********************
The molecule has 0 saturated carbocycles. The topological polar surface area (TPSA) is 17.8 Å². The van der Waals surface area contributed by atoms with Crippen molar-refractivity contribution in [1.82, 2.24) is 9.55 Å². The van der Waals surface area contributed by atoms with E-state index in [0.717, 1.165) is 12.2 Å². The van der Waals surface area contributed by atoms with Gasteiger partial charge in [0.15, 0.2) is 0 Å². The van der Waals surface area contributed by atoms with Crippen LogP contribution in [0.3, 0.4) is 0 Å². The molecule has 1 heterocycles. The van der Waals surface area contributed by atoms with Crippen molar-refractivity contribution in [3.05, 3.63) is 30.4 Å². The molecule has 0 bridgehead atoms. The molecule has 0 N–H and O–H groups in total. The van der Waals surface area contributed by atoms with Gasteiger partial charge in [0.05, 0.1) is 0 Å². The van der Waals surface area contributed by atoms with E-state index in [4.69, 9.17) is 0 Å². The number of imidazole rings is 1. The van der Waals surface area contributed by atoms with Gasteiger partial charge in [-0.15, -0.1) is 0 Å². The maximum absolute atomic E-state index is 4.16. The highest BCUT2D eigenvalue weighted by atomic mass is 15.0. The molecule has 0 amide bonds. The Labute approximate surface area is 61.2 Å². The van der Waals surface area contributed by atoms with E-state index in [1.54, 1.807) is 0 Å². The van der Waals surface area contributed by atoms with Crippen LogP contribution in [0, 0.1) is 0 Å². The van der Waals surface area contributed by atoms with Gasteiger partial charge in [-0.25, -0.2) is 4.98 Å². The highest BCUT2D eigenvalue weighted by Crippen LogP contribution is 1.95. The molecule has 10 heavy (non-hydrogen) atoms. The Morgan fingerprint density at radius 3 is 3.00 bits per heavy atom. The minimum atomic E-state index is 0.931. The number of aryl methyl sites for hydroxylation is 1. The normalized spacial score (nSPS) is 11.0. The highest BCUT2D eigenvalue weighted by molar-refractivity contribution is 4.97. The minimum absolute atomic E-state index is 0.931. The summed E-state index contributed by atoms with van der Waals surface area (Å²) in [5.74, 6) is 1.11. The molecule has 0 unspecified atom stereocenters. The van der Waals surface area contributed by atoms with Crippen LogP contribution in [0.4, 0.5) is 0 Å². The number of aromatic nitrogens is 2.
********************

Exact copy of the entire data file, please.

The molecule has 0 saturated carbocycles. The topological polar surface area (TPSA) is 17.8 Å². The van der Waals surface area contributed by atoms with Crippen molar-refractivity contribution in [1.82, 2.24) is 9.55 Å². The van der Waals surface area contributed by atoms with E-state index in [0.717, 1.165) is 12.2 Å². The van der Waals surface area contributed by atoms with Gasteiger partial charge in [0.15, 0.2) is 0 Å². The van der Waals surface area contributed by atoms with Crippen LogP contribution in [0.3, 0.4) is 0 Å². The molecule has 1 heterocycles. The van der Waals surface area contributed by atoms with Crippen molar-refractivity contribution in [3.05, 3.63) is 30.4 Å². The molecule has 0 bridgehead atoms. The molecule has 0 N–H and O–H groups in total. The van der Waals surface area contributed by atoms with Gasteiger partial charge in [0.05, 0.1) is 0 Å². The van der Waals surface area contributed by atoms with E-state index in [4.69, 9.17) is 0 Å². The number of imidazole rings is 1. The van der Waals surface area contributed by atoms with Gasteiger partial charge in [-0.15, -0.1) is 0 Å². The maximum absolute atomic E-state index is 4.16. The highest BCUT2D eigenvalue weighted by atomic mass is 15.0. The molecule has 0 amide bonds. The Labute approximate surface area is 61.2 Å². The van der Waals surface area contributed by atoms with E-state index in [1.54, 1.807) is 0 Å². The van der Waals surface area contributed by atoms with Crippen LogP contribution in [0, 0.1) is 0 Å². The van der Waals surface area contributed by atoms with Gasteiger partial charge in [-0.25, -0.2) is 4.98 Å². The highest BCUT2D eigenvalue weighted by Crippen LogP contribution is 1.95. The molecule has 10 heavy (non-hydrogen) atoms. The Morgan fingerprint density at radius 3 is 3.00 bits per heavy atom. The minimum atomic E-state index is 0.931. The number of aryl methyl sites for hydroxylation is 1. The normalized spacial score (nSPS) is 11.0. The highest BCUT2D eigenvalue weighted by molar-refractivity contribution is 4.97. The minimum absolute atomic E-state index is 0.931. The summed E-state index contributed by atoms with van der Waals surface area (Å²) in [5.74, 6) is 1.11. The molecule has 0 unspecified atom stereocenters. The van der Waals surface area contributed by atoms with Crippen LogP contribution in [0.4, 0.5) is 0 Å². The number of aromatic nitrogens is 2.